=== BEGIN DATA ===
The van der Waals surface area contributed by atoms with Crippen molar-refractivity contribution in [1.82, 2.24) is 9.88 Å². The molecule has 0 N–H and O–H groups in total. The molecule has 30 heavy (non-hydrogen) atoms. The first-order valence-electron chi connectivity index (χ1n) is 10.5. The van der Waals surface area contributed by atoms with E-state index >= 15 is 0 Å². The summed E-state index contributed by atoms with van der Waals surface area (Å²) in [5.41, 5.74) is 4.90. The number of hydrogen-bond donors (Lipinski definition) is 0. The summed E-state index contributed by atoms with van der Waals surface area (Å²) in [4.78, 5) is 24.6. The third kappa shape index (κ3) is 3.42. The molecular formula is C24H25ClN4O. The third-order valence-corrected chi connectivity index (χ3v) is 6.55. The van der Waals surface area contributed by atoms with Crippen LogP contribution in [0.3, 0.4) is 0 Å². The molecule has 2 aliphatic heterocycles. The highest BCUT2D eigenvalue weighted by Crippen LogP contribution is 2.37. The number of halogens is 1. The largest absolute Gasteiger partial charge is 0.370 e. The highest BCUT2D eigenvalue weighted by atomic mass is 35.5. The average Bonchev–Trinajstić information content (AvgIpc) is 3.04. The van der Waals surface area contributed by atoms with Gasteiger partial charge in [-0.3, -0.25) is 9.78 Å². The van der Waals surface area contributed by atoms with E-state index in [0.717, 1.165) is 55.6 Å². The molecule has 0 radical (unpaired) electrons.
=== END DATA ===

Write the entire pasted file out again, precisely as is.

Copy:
The van der Waals surface area contributed by atoms with Crippen molar-refractivity contribution in [1.82, 2.24) is 9.88 Å². The molecule has 0 N–H and O–H groups in total. The molecule has 30 heavy (non-hydrogen) atoms. The first-order valence-electron chi connectivity index (χ1n) is 10.5. The van der Waals surface area contributed by atoms with E-state index >= 15 is 0 Å². The summed E-state index contributed by atoms with van der Waals surface area (Å²) in [5.41, 5.74) is 4.90. The number of hydrogen-bond donors (Lipinski definition) is 0. The summed E-state index contributed by atoms with van der Waals surface area (Å²) in [4.78, 5) is 24.6. The third kappa shape index (κ3) is 3.42. The molecular formula is C24H25ClN4O. The third-order valence-corrected chi connectivity index (χ3v) is 6.55. The van der Waals surface area contributed by atoms with Crippen LogP contribution in [0.3, 0.4) is 0 Å². The molecule has 2 aliphatic heterocycles. The highest BCUT2D eigenvalue weighted by Crippen LogP contribution is 2.37. The number of halogens is 1. The largest absolute Gasteiger partial charge is 0.370 e. The highest BCUT2D eigenvalue weighted by atomic mass is 35.5. The average Bonchev–Trinajstić information content (AvgIpc) is 3.04. The van der Waals surface area contributed by atoms with Gasteiger partial charge in [-0.3, -0.25) is 9.78 Å². The van der Waals surface area contributed by atoms with E-state index in [0.717, 1.165) is 55.6 Å². The molecule has 0 radical (unpaired) electrons.